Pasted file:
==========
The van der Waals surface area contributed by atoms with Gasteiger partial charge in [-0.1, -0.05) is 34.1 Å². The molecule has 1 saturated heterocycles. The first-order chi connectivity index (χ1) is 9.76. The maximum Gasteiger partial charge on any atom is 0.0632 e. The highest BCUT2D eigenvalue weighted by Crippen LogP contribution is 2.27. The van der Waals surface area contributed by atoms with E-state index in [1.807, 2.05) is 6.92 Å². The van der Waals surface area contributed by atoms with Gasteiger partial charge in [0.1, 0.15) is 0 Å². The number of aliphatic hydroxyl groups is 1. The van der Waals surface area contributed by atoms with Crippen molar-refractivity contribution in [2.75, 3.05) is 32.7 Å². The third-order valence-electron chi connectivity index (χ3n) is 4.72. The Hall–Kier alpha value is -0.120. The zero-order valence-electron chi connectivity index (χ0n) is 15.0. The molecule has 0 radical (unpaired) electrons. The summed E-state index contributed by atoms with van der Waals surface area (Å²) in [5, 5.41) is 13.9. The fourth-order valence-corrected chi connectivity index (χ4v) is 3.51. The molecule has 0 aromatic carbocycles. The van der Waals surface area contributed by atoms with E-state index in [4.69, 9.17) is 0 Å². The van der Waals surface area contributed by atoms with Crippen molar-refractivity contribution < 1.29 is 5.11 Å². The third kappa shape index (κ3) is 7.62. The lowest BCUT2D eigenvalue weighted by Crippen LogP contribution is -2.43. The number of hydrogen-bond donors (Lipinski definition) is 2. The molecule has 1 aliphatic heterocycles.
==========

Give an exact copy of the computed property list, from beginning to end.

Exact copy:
The van der Waals surface area contributed by atoms with Gasteiger partial charge in [-0.1, -0.05) is 34.1 Å². The molecule has 1 saturated heterocycles. The first-order chi connectivity index (χ1) is 9.76. The maximum Gasteiger partial charge on any atom is 0.0632 e. The highest BCUT2D eigenvalue weighted by Crippen LogP contribution is 2.27. The van der Waals surface area contributed by atoms with E-state index in [1.807, 2.05) is 6.92 Å². The van der Waals surface area contributed by atoms with Gasteiger partial charge in [0.1, 0.15) is 0 Å². The number of aliphatic hydroxyl groups is 1. The van der Waals surface area contributed by atoms with Crippen molar-refractivity contribution in [2.75, 3.05) is 32.7 Å². The third-order valence-electron chi connectivity index (χ3n) is 4.72. The Hall–Kier alpha value is -0.120. The zero-order valence-electron chi connectivity index (χ0n) is 15.0. The molecule has 0 radical (unpaired) electrons. The summed E-state index contributed by atoms with van der Waals surface area (Å²) in [5, 5.41) is 13.9. The fourth-order valence-corrected chi connectivity index (χ4v) is 3.51. The molecule has 0 aromatic carbocycles. The van der Waals surface area contributed by atoms with E-state index in [4.69, 9.17) is 0 Å². The van der Waals surface area contributed by atoms with Crippen molar-refractivity contribution < 1.29 is 5.11 Å². The third kappa shape index (κ3) is 7.62. The lowest BCUT2D eigenvalue weighted by Crippen LogP contribution is -2.43. The number of hydrogen-bond donors (Lipinski definition) is 2. The molecule has 1 aliphatic heterocycles.